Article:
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Space Science

The Solar Oxygen Crisis 158

Posted by CowboyNeal
from the clearing-the-air dept.
Astrophysicist writes "The Astrophysical Journal this week published an article about the abundance of oxygen in the Sun. Oxygen is the third most abundant atom in the universe, behind hydrogen and helium. Most of the hydrogen and helium was formed in the Big Bang, which means that oxygen is the element most frequently produced by nuclear fusion reactions in the interior of the stars. The solar abundance of oxygen, which is key in astrophysics because of its use as a calibration reference for other objects, was thought to be well established since the 80s. However, recent evidence indicates that it has been overestimated by almost a factor of two. A revision of the solar oxygen abundance would have a cascading effect on other important elements, such as carbon, nitrogen and neon, whose abundance is only known relative to that of oxygen. In addition to the impact on the chemical composition of many stars, models of solar interior may require some reworking in order to be consistent with the new data."
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The Solar Oxygen Crisis

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  • Hard luck (Score:4, Funny)

    by casings (257363) * on Saturday April 28, 2007 @12:07PM (#18912083)
    That amount of oxygen is just under the amount needed to create a stable atmosphere for human life on the sun.

    I guess there's always Mercury.
    • Re: (Score:2, Funny)

      by borizz (1023175)
      I'd rather live on Mercury. The sun has other problems beside a lack of Oxygen. Shooting jets of superheated plasma come to mind.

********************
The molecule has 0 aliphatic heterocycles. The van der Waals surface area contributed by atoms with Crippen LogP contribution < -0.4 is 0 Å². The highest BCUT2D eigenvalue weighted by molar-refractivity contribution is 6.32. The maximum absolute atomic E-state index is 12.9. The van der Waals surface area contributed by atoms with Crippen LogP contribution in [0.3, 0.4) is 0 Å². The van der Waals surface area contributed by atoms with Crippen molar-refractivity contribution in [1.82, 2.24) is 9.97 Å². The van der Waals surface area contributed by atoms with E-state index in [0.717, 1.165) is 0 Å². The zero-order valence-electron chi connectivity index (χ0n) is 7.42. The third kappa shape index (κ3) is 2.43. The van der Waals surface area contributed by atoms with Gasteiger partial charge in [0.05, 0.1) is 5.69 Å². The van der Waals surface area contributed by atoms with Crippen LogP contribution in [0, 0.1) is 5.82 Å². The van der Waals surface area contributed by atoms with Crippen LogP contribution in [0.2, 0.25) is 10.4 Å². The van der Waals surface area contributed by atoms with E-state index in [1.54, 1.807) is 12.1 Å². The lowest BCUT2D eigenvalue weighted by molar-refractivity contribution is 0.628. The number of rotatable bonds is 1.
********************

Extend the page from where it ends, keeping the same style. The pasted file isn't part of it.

• by aurb (674003) on Saturday April 28, 2007 @12:13PM (#18912131)
        Not to mention real estate prices...
        • by sentientbeing (688713) on Saturday April 28, 2007 @01:04PM (#18912469)
          I'm continually disappointed that we've never sent a manned mission to the Sun.
          Now, I know what you're thinking:
          'Duh. That's stupid. Its way too hot'

          Yes. But only if you go in the daytime
          • Cue semi-obscure Duck Dodger's reference

            "Invade the Sun!"
        • What if we recalculate the age of the Sun based on these new figures and it shows the Sun got created 5000 years ago . Then it would mean the Christians were right all along and all the fossil evidence was just props put in by God to puzzle the puny humans. See it IS a crisis ;)
      • Re: (Score:3, Funny)

        by mrbluze (1034940)

        I'd rather live on Mercury. The sun has other problems beside a lack of Oxygen. Shooting jets of superheated plasma come to mind.

        Too much Mercury will drive you insane.

        And we already have shooting jets here - though I know people on the receiving end of those would rather live on Mercury.. but hasn't anyone woken up to the real implications here... if there's less O2 on the Sun.. does that mean we've grossly over-calculated the amount of oxygen on the Earth? Oh no!! I can't breeeeaaaaathe...

    • by misleb (129952) on Saturday April 28, 2007 @12:32PM (#18912251)
      Even with enough oxygen, you'd need to worry about global warming with all those greenhouse gases such as plasmafied helium...

      -matthew
    • Re: (Score:3, Funny)

      by Himring (646324)
      My impression of the first man to land on the sun....

      [Jumps around frantically] Ouch! ouch! ouch! ouch!

      Thank you folks. I'll be here all week. Please try the veal....

    • by sconeu (64226)
      No, mercury is fairly toxic to humans. :-)
  • Only a Abstract? (Score:2, Insightful)

    by bhima (46039)
    Pity that's just abstract. I'd like to read a little more on this.
    • by kestasjk (933987) on Saturday April 28, 2007 @02:04PM (#18912873) Homepage
      Less oxygen around than we thought.. What process rapidly consumes oxygen? Hydrogen&Oxygen fuel cells used in rockets. Who recently flew into space? Microsoft billionaire Simonyi. What is produced in the reaction? Water vapor. What does water vapor in the atmosphere do? Act as a greenhouse gas and cause global warming. What will be one of the effects of global warming? Many more third world refugees. Who benefits from there being more third world refugees? Providers of technology for the OLPC project. Which company recently became part of the project? Microsoft!